20.7.16 Enemy artillery active on Maricout and surroundings. At 4pm word was received from W that good work had been done. The infantry had been badly knocked about and the Pioneers were manning the trench they had dug overnight. The company returned late that night.

21.7.16 Orders received at 5am that Battalion would move to a valley near Carnoy & occupy dugouts. Battalion moved at 9.30 am.

22.7.16 Companies worked on roads in Trones Wood, worked in conjuction with French 6th Army.

23.7.16 Weather fine. Enemy shelled valley at intervals.

24.7.16 W & Z worked on Fawcus Post between Bernafay Wood and Trones Wood, also on a fine position near crossroads at SW corner of Bernafay Wood. Transport moved back to near Happy Valley.

25.7.16 W wired Dawson Trench and completed 560 yards. W & X improved Dawson trench, hard digging in chalk. Several casualties.

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Thoughts turn to gardening

Summer has arrived, well, we have had 2 days of sunshine here but it doesn’t usually last long in my part of the world. So I’m going to make the most of it this afternoon and do some gardening.

Last night OH and I took a stroll around the garden looking at how it has developed since we moved in.

The weather conditions play a large part in what I grow, it’s always windy, wet most of the year and if the sun does come out it becomes quite dry because of the trees. I go with what grows allowing things to self seed and try to keep the garden semi wild in parts. We have a lot of birds, including owls and woodpeckers, also bats, rabbits, weasel, hedgehog and red squirrels visit from time to time, the garden is alive with wood mice and voles now we no longer have a cat.

It’s not an easy garden to work with, it’s on 4 sides but a lot of the areas are narrow, or on a slope, or shallow stony banks.

This is the only patch of grass left, the border on the left was almost entirely dug out last autumn so I’m looking forward to seeing it bloom this year.
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This is the area behind the studio, it has flourished since the studio was built, now protected from the wind it’s my secret garden. This area is raised by about 3 feet, on a slope and backs onto a field so it had hawthorn, holly and other hedge planting. I’ve added the choisya, buddleia for the butterflies and a  red leafed elder, Sambucus Niger, it looks as lovely as an acer but it can stand up to the climate here, and the blossom is very pretty too.
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The choisya used to get burned terribly by the wind but now it’s sheltered it’s thriving.

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One of the many hawthorns, the birds love it. I kind of like it’s rather unusual smell, it brings back memories of childhood. ‘Never cast a clout until the may is oot’

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I have a narrow border at the front, in full sun, when it shines so I have exploited this and made a hot border, with orange yellow , red and shocking pink flowers including day lilies and sedum which the bees and butterflies adore. We laid all the slate shillies ourselves, there were a lot of barrow loads. Someone commented it looked like a car park when we first did it , but now the plants are established I love it. I will show you some photos when it’s in bloom. On the other side of the fence is what I call my ‘hanging rock garden’ this was all brambles when we came, now it’s a low maintenance rock garden, it’s on a slope with a drop of 4 feet to the road so working on it can be a challenge. I think some of the plants are needing replacing now, the lavender bushes are all woody and they flop over when the wind pick up.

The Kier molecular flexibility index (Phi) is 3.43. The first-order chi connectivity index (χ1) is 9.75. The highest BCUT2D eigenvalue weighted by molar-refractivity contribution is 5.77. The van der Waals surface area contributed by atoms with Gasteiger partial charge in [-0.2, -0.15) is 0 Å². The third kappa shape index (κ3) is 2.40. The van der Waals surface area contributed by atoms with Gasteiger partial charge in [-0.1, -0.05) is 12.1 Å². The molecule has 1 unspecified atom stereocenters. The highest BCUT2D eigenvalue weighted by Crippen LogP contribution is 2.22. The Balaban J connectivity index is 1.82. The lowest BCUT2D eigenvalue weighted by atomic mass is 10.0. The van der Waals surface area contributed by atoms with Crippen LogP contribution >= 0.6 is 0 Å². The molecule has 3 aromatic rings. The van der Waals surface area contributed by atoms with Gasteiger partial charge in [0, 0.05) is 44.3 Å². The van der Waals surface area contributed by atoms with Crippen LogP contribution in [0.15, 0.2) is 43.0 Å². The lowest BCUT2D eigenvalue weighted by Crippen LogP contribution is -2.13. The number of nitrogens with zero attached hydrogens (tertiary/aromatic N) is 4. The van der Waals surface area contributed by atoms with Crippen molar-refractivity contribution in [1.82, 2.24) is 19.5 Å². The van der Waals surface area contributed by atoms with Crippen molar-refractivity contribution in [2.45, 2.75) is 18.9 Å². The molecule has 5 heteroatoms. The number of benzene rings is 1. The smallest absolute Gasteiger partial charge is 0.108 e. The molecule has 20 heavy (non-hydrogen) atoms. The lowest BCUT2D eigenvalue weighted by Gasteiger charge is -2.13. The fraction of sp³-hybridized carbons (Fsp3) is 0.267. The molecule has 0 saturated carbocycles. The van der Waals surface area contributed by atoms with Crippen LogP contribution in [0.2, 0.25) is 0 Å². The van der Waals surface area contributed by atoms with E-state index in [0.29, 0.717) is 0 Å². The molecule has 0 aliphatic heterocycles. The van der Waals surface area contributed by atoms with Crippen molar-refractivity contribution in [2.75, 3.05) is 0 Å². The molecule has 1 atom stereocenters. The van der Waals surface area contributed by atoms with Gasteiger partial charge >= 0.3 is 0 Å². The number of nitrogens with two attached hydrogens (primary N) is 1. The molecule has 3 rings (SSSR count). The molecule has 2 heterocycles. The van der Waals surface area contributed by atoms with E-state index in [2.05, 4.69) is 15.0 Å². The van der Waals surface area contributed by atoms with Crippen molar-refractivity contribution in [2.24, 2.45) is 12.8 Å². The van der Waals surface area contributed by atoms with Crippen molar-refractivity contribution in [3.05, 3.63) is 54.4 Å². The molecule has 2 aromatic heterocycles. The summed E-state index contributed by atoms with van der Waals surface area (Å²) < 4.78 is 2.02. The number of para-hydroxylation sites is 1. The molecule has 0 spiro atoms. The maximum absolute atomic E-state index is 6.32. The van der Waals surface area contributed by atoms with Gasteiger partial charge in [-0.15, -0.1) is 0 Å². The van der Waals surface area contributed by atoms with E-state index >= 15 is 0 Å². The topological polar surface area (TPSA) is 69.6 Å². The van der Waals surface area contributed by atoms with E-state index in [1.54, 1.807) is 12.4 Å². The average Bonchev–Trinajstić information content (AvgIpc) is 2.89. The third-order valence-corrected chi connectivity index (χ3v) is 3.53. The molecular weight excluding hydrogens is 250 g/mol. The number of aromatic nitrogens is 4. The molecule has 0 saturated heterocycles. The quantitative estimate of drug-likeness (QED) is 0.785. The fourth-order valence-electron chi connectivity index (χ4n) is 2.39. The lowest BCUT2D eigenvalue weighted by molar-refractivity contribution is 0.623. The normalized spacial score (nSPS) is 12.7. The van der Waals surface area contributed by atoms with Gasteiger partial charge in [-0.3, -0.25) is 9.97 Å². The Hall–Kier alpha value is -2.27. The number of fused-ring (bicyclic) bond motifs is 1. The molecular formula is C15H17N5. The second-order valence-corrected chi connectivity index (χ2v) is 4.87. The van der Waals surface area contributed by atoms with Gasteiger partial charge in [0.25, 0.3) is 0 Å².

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This is my herb garden, everything is thriving as we have had a couple of mild winters, the bay is getting too big but a blackbird is nesting in there now so trimming will have to wait.

P1410869There is a long  border down the drive, it’s shallow rocky soil, it’s very dry because of the trees so I tend to let things like the geraniums and ferns foxgloves and cow parley take over.
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P1410903This is my woodland corner, the bluebells have gone over now , the hostas are looking great.P1410877The rhododendrons do struggle but the flowers are quite lovely, in the words of ‘Uncle Monty’ in Withnail and I, they are ‘tarts for the bees’P1410873
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Considering the garden was mostly ivy, trees, grass and brambles I think it has improved over the years. I’m battling on especially with the ivy but it sustains more species of wildlife than any other native plant according to a wildlife gardening book I have so it’s not all bad.

Now I’m off to do a bit of weeding.

 

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World War 1 Diary – The Days Before France

The World War 1 Diary of Lance Corporal Charles Robert Nicholson

It’s almost 100 years since my Great Grandfather gave his life for King and Country. I always spent Remembrance Sunday with my Gran, his daughter, we watched the service at the Cenotaph and we had a ‘posh’ lunch.

Although she was only 7 when he died she kept his memory alive and I feel it is my duty to do the same, for both of them. So over the next few weeks I shall be sharing pages from his diary, factual records from the Historical Record of his Battalion, photos from the Great War, postcards he sent home etc.

Here he is with his wife and daughter Lizzie, who was my Gran, you can read an earlier post here
charles r nicholsonI have followed his journey from enlisting in Jesmond to his death on 14th July 1917, and with the aid of a scanner I have been able to read parts of his diaries that were illegible before. There’s a typical page from his diary here

Let’s start at the beginning:

C R Nicolson photo1Lce. Cpl. Charles Robert Nicholson.